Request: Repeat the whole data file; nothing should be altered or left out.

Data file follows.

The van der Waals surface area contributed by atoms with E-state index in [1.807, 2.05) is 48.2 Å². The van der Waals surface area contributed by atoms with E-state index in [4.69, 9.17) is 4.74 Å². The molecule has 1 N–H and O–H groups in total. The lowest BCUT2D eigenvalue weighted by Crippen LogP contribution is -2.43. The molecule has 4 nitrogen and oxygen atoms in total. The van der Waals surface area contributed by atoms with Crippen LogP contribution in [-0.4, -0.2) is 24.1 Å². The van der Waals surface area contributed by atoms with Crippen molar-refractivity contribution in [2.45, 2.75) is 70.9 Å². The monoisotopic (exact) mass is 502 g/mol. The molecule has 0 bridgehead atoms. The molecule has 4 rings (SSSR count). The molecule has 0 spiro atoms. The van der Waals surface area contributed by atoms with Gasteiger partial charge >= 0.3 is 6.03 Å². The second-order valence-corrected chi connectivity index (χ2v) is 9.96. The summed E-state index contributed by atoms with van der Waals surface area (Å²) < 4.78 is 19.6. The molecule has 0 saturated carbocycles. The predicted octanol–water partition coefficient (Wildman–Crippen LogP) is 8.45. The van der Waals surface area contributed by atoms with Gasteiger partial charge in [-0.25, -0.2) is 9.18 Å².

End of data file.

The van der Waals surface area contributed by atoms with E-state index in [1.807, 2.05) is 48.2 Å². The van der Waals surface area contributed by atoms with E-state index in [4.69, 9.17) is 4.74 Å². The molecule has 1 N–H and O–H groups in total. The lowest BCUT2D eigenvalue weighted by Crippen LogP contribution is -2.43. The molecule has 4 nitrogen and oxygen atoms in total. The van der Waals surface area contributed by atoms with Crippen LogP contribution in [-0.4, -0.2) is 24.1 Å². The van der Waals surface area contributed by atoms with Crippen molar-refractivity contribution in [2.45, 2.75) is 70.9 Å². The monoisotopic (exact) mass is 502 g/mol. The molecule has 0 bridgehead atoms. The molecule has 4 rings (SSSR count). The molecule has 0 spiro atoms. The van der Waals surface area contributed by atoms with Gasteiger partial charge >= 0.3 is 6.03 Å². The second-order valence-corrected chi connectivity index (χ2v) is 9.96. The summed E-state index contributed by atoms with van der Waals surface area (Å²) < 4.78 is 19.6. The molecule has 0 saturated carbocycles. The predicted octanol–water partition coefficient (Wildman–Crippen LogP) is 8.45. The van der Waals surface area contributed by atoms with Gasteiger partial charge in [-0.25, -0.2) is 9.18 Å².